Math CentralQuandaries & Queries


Question from Citizen, a student:



First of all, x + -3y is equal to x - 3y.

If x - 3y is 7 and -x + 4y is also 7 then

(x - 3y) + (-x + 4y) = 7 + 7 = 14.


(x - 3y) + (-x + 4y) = 7 + 7 = 14

and solve for y. Once you know the value of y you can substitute it into one of the two initial equations and then solve for x.

The reason this works is that the first equation contains x and the second contains -x so that when you add the left sides and simplify the x term is eliminated. This method of elimination is sometimes useful in solving systems of equations but you may need to manipulate the equations first before you add them so that the addition eliminates one of the variable.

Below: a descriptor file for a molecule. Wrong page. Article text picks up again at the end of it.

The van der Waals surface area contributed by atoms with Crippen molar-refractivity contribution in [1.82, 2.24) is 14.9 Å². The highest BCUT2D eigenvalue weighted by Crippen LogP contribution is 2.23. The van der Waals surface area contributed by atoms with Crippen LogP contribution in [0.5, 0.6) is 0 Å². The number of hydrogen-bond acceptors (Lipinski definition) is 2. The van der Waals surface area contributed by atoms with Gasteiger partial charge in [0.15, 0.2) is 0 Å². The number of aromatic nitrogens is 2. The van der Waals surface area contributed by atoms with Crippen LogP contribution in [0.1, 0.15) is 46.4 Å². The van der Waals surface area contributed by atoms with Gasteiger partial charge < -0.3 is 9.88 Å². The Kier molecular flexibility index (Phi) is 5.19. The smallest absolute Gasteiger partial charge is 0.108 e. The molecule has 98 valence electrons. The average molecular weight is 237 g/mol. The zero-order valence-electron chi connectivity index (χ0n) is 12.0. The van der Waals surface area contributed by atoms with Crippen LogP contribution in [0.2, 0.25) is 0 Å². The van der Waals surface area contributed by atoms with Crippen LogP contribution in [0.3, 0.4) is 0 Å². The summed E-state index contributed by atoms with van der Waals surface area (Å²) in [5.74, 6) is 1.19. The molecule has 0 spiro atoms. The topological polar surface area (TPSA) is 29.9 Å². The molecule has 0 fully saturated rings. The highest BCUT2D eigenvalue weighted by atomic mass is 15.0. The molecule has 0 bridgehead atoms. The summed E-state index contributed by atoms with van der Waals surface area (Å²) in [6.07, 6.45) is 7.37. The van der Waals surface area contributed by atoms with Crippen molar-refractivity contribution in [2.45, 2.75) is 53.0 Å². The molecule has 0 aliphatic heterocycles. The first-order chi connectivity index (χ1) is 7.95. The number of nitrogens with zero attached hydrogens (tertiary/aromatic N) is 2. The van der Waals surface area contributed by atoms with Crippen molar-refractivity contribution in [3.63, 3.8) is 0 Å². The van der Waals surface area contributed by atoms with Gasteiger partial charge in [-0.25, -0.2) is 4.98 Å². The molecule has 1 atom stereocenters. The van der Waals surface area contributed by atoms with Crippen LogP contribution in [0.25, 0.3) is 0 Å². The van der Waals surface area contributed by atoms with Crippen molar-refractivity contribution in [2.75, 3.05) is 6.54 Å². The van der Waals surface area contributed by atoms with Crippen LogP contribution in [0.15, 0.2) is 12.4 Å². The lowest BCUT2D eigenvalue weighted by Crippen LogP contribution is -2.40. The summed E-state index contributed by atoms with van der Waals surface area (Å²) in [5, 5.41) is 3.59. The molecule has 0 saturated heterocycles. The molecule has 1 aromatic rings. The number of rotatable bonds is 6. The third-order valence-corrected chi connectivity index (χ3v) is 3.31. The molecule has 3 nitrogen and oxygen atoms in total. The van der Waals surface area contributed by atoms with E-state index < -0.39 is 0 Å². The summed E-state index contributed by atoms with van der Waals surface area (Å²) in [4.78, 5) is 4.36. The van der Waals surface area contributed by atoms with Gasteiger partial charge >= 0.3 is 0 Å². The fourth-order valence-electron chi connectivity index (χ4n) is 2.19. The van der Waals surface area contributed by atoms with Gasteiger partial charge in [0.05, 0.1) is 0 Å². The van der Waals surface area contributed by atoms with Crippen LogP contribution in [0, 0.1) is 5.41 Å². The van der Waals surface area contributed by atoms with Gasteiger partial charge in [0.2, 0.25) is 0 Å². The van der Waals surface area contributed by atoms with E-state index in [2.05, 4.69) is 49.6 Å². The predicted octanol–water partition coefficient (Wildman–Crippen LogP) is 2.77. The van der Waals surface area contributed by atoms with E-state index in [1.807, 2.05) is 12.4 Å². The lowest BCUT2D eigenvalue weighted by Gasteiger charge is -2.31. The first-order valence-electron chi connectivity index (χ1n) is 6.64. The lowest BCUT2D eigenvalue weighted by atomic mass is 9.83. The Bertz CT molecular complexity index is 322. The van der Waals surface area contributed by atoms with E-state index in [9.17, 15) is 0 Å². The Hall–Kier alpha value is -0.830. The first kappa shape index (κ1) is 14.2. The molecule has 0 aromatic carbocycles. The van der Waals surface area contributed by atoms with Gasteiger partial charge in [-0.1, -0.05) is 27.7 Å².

I hope this helps,

About Math Central


Math Central is supported by the University of Regina and The Pacific Institute for the Mathematical Sciences.
Quandaries & Queries page Home page University of Regina PIMS